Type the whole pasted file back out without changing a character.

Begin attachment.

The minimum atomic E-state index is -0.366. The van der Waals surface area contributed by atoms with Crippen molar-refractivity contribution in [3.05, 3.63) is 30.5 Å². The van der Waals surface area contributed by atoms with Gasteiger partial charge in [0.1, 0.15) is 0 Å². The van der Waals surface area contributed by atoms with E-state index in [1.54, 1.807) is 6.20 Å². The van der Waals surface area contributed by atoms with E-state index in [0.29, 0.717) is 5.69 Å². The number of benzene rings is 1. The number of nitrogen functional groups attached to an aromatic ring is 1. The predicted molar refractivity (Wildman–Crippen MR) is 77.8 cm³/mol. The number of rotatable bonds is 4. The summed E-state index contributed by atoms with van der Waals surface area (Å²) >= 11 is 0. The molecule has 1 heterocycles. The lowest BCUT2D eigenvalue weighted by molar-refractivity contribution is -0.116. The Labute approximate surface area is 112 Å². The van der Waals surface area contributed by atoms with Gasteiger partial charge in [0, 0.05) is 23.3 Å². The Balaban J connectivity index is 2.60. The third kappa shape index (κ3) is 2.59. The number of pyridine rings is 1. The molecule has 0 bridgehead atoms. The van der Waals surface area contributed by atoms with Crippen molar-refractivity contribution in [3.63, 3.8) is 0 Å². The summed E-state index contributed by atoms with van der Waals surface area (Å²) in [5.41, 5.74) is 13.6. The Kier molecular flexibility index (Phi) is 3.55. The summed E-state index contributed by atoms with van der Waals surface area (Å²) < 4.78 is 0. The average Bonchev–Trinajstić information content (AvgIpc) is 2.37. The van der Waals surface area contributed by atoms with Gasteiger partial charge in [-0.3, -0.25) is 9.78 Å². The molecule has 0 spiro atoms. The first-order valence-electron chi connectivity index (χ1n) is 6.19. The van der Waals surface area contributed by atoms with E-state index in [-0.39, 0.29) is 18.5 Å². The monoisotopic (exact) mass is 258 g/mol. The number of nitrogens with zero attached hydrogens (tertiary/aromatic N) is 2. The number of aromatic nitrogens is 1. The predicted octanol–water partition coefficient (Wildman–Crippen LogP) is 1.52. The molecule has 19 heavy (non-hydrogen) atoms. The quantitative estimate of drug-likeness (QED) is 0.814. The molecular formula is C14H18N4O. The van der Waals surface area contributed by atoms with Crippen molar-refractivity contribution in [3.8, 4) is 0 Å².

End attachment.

The minimum atomic E-state index is -0.366. The van der Waals surface area contributed by atoms with Crippen molar-refractivity contribution in [3.05, 3.63) is 30.5 Å². The van der Waals surface area contributed by atoms with Gasteiger partial charge in [0.1, 0.15) is 0 Å². The van der Waals surface area contributed by atoms with E-state index in [1.54, 1.807) is 6.20 Å². The van der Waals surface area contributed by atoms with E-state index in [0.29, 0.717) is 5.69 Å². The number of benzene rings is 1. The number of nitrogen functional groups attached to an aromatic ring is 1. The predicted molar refractivity (Wildman–Crippen MR) is 77.8 cm³/mol. The number of rotatable bonds is 4. The summed E-state index contributed by atoms with van der Waals surface area (Å²) >= 11 is 0. The molecule has 1 heterocycles. The lowest BCUT2D eigenvalue weighted by molar-refractivity contribution is -0.116. The Labute approximate surface area is 112 Å². The van der Waals surface area contributed by atoms with Gasteiger partial charge in [0, 0.05) is 23.3 Å². The Balaban J connectivity index is 2.60. The third kappa shape index (κ3) is 2.59. The number of pyridine rings is 1. The molecule has 0 bridgehead atoms. The van der Waals surface area contributed by atoms with Crippen molar-refractivity contribution in [3.63, 3.8) is 0 Å². The summed E-state index contributed by atoms with van der Waals surface area (Å²) in [5.41, 5.74) is 13.6. The Kier molecular flexibility index (Phi) is 3.55. The summed E-state index contributed by atoms with van der Waals surface area (Å²) < 4.78 is 0. The average Bonchev–Trinajstić information content (AvgIpc) is 2.37. The van der Waals surface area contributed by atoms with Gasteiger partial charge in [-0.3, -0.25) is 9.78 Å². The molecule has 0 spiro atoms. The first-order valence-electron chi connectivity index (χ1n) is 6.19. The van der Waals surface area contributed by atoms with E-state index in [-0.39, 0.29) is 18.5 Å². The monoisotopic (exact) mass is 258 g/mol. The number of nitrogens with zero attached hydrogens (tertiary/aromatic N) is 2. The number of aromatic nitrogens is 1. The predicted octanol–water partition coefficient (Wildman–Crippen LogP) is 1.52. The molecule has 19 heavy (non-hydrogen) atoms. The quantitative estimate of drug-likeness (QED) is 0.814. The molecular formula is C14H18N4O. The van der Waals surface area contributed by atoms with Crippen molar-refractivity contribution in [3.8, 4) is 0 Å².